In vivo gene delivery of urokinase-type plasminogen activator with regulatable lentivirus induces behavioural changes in chronic cocaine administration

Amine Bahi, Frederic Boyer, Christèle Gumy, Tal Kafri, Jean Luc Dreyer

Research output: Contribution to journalArticlepeer-review

40 Citations (Scopus)

Abstract

Serine proteases play a key function in extracellular processes affecting central nervous system plasticity. Recently, the role of extracellular proteolytic processes in regulating synaptic structure and function has been described. However, to date direct evidence linking extracellular serine protease activity with drug-related behavioural changes has not been documented. Importantly, in a screening for genes induced after drug treatment we found that urokinase plasminogen-type activator (uPA) was strongly regulated by cocaine in several protocols of drug administration. Cocaine-induced up-regulation could be verified on microarray analysis under several protocols of drug administration, then further fully confirmed by means of qRT-PCR. As a result, we chose to investigate further uPA function in the mesolimbic dopaminergic pathway, a major target area of cocaine and drugs of misuse. Our approach was based on the characterization of cocaine-induced behavioural changes following lentiviral vector delivery of a doxycycline-regulated uPA expression cassette (or of its mutated form), into specific rat brain areas (the hippocampus, the nucleus accumbens and the ventral tegmental area). We show that doxycycline-dependent over-expression of uPA in these regions yields a 10- to 12.3-fold increase in locomotor activity after cocaine administration. These behavioural effects were completely abolished when the active site of the protease was point-mutated and used as a dominant negative. The physiological relevance of these drastic behavioural changes is discussed.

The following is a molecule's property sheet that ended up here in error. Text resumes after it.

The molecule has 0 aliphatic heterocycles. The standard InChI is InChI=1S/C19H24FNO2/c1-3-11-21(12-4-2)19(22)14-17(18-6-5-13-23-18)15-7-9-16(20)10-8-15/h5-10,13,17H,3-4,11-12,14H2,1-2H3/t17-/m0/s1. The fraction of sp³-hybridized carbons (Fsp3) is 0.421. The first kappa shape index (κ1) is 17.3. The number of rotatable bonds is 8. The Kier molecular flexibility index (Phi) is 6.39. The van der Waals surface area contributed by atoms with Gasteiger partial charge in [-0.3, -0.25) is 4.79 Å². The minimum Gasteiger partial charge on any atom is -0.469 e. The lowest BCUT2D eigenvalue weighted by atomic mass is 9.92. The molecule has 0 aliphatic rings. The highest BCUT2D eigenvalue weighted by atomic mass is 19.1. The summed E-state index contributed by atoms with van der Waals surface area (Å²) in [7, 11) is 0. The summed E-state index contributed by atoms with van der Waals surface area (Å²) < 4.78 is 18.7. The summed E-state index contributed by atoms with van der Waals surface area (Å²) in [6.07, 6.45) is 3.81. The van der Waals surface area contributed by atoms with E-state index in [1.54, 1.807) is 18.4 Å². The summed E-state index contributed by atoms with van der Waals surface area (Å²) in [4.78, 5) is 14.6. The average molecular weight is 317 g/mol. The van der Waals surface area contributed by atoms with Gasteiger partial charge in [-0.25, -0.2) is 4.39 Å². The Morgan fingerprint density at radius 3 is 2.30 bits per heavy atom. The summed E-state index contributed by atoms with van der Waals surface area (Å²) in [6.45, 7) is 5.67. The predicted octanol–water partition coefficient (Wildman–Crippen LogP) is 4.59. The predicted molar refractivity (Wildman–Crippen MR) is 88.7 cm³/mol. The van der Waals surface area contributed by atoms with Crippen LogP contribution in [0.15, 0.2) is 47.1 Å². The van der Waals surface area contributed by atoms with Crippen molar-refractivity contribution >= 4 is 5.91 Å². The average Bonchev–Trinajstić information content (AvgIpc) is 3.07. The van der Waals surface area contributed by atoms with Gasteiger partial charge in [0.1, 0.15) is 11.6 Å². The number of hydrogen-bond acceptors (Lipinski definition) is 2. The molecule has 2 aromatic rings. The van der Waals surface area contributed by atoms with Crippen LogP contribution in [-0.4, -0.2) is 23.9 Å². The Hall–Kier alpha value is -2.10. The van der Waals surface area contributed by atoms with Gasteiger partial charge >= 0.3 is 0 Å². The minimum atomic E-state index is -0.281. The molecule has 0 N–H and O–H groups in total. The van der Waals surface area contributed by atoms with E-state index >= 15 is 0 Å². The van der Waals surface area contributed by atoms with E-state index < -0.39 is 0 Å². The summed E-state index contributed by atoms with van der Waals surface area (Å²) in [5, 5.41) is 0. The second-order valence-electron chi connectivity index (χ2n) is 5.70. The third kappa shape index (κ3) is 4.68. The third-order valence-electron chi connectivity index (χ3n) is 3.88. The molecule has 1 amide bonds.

Original languageEnglish
Pages (from-to)3473-3488
Number of pages16
JournalEuropean Journal of Neuroscience
Volume20
Issue number12
DOIs
Publication statusPublished - Dec 2004
Externally publishedYes

Keywords

  • Addiction
  • Drugs of abuse
  • Lentivirus plasticity
  • Rat
  • Serine proteases

ASJC Scopus subject areas

  • General Neuroscience

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